Residents also said they might wonder if state regulators and city officials have done enough to require entertainment to upgrade their equipment more quickly. The company has to seek approval for new investments and there is an increase in the electricity bill paid to them. Utility regulators can require companies to spend more or aim for specific upgrades. Some energy experts have also proposed that regulators consider requiring utilities to lay power lines underground. This is an expensive approach with its own problems.

The first review focuses on why Entergy took two days Reopening $ 210 Million Natural Gas Thermal Power Plant The company opened in New Orleans last year and Powering during periods of high demand, Including after a storm. But energy experts say they’re more worried about many of the company’s lines going down — and down for the second year in a row.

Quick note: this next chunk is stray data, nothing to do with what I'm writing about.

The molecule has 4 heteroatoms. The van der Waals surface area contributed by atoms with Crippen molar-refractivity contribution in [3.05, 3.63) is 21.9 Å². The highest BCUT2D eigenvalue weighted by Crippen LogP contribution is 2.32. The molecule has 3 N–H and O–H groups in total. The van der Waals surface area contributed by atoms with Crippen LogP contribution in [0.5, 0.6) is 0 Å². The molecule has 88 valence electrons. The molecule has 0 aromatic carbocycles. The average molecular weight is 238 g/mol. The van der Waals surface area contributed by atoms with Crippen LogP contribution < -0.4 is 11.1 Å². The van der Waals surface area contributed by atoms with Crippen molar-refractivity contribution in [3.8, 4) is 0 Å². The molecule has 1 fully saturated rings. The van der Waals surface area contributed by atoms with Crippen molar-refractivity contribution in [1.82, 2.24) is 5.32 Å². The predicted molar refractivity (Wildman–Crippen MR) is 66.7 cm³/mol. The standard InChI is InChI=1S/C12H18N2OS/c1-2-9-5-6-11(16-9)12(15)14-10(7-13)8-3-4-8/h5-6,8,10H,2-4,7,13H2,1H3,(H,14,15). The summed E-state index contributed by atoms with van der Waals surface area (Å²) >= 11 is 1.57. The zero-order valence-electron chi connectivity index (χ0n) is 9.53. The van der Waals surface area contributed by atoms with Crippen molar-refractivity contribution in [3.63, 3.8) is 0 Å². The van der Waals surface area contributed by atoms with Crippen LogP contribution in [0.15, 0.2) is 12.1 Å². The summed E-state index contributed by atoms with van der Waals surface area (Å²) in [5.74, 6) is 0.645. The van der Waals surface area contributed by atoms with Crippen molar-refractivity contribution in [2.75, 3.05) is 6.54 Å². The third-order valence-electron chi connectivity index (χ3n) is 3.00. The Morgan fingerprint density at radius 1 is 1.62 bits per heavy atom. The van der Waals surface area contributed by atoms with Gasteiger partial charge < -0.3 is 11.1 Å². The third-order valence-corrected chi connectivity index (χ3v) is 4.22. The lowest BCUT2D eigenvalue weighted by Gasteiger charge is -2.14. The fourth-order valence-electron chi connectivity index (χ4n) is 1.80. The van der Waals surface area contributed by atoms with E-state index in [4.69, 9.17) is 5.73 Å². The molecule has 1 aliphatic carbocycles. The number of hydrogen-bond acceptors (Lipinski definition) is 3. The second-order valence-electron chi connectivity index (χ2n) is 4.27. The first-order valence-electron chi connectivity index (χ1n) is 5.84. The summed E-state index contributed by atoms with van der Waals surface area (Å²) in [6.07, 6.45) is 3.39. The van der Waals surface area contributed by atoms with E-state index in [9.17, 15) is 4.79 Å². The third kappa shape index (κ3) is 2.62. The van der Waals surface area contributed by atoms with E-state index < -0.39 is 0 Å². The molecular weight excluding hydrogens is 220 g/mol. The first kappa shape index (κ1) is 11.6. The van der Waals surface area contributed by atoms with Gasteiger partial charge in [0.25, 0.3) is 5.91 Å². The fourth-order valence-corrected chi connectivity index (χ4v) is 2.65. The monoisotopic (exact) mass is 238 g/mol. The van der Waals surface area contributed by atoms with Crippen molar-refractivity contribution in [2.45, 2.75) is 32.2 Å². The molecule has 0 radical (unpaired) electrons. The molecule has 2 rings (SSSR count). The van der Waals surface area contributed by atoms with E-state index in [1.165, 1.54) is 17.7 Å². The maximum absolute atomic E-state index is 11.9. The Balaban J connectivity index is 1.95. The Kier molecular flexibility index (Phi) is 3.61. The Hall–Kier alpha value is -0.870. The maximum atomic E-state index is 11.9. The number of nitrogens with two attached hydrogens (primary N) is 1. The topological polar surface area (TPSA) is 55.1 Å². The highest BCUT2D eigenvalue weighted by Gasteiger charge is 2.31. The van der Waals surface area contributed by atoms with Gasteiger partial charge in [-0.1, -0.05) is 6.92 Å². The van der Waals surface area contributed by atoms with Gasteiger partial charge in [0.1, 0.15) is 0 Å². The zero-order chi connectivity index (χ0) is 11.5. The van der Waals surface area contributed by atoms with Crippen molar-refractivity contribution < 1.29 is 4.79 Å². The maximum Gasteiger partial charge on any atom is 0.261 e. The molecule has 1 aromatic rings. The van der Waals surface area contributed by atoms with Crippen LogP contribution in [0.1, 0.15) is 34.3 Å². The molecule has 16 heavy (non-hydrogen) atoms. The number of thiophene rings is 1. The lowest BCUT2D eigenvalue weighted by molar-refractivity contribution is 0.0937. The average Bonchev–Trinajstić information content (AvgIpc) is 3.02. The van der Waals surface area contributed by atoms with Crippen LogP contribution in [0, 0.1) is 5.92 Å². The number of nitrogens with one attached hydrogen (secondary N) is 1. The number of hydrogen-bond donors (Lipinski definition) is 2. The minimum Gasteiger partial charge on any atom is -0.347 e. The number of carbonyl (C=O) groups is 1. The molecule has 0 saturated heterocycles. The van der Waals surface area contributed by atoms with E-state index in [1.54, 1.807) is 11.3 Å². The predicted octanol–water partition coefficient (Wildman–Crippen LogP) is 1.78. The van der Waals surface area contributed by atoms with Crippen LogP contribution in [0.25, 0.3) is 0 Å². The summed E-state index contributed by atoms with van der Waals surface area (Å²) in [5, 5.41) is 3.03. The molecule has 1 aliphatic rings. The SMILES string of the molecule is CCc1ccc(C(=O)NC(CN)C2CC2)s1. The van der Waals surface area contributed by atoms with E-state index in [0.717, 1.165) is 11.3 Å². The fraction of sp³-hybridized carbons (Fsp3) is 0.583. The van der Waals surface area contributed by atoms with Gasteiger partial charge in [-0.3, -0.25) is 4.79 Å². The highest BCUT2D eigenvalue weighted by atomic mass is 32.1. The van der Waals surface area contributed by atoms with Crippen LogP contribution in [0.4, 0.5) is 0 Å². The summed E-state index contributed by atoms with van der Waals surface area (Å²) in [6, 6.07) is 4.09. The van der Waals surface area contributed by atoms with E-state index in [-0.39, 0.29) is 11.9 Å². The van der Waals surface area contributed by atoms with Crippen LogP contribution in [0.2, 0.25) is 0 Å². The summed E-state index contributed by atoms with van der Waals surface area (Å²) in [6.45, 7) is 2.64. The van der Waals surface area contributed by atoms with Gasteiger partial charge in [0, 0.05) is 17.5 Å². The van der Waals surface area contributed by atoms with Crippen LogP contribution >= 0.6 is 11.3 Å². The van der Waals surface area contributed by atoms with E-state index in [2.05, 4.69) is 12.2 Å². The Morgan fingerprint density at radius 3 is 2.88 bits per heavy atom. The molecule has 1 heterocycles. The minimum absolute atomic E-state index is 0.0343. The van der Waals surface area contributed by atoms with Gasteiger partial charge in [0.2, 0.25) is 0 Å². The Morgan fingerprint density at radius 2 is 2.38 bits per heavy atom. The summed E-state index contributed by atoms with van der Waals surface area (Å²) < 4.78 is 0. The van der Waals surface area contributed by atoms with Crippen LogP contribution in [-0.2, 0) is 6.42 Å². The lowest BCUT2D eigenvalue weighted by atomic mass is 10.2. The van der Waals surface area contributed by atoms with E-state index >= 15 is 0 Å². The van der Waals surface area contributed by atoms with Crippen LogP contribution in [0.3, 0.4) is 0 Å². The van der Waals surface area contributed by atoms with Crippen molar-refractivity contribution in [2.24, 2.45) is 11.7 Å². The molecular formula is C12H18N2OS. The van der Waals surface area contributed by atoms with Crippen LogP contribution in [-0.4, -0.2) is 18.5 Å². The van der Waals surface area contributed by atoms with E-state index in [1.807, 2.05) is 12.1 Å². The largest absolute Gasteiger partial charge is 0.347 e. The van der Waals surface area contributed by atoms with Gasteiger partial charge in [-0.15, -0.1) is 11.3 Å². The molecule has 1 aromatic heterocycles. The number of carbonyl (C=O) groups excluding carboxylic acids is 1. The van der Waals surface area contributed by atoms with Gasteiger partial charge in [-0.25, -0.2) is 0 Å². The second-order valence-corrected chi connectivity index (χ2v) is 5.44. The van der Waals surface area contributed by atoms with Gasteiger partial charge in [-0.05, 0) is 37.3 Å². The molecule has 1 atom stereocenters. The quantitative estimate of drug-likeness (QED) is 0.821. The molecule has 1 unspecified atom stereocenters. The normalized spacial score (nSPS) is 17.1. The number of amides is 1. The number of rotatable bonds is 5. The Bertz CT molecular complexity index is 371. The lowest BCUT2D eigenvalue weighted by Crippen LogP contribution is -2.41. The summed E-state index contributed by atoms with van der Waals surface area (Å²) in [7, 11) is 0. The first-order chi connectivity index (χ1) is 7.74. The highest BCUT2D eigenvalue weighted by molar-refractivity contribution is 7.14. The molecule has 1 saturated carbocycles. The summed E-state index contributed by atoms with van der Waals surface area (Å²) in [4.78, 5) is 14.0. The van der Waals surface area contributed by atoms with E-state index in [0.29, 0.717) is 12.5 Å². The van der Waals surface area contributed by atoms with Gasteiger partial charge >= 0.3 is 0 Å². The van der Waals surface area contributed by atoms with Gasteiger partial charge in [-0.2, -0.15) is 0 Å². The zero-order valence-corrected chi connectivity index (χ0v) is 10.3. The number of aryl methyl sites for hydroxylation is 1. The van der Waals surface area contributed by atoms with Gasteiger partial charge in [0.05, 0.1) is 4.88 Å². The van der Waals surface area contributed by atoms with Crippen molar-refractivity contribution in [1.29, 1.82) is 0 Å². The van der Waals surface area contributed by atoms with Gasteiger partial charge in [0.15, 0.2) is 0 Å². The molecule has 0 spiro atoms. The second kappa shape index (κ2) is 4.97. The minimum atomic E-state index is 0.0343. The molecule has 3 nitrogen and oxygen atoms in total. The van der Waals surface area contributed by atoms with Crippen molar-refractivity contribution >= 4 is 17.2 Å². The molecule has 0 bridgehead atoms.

Last year, a Category 4 storm, Hurricane Laura, destroyed and damaged hundreds of entertainment towers and utility poles in southwestern Louisiana. In April, Entergy told the Louisiana Public Services Commission, which regulates operations outside New Orleans, that it had strengthened its facilities, including installing strong utility poles in coastal areas that are particularly vulnerable to strong winds.

Michelle P. Bourg, who is responsible for transmitting Entertainment’s Louisiana business, said that it would cost too much to make the entire network resilient, so Entertainment “cost-effectively riskes reliability. He told regulators that he pursued a “target program to reduce costs.”

In a statement, Entertainment noted that Aida destroyed or damaged 508 transmission structures, compared to 1,909 for Laura and 1,003 for Katrina, saying that transmission spending was working. Stated. The company said its annual investment in power transmission in Louisiana and New Orleans has increased over the past eight years, totaling $ 926 million in 2020, when it spent a lot of money on repairs after Laura. I added. The company spent $ 471 million on transmissions in 2019.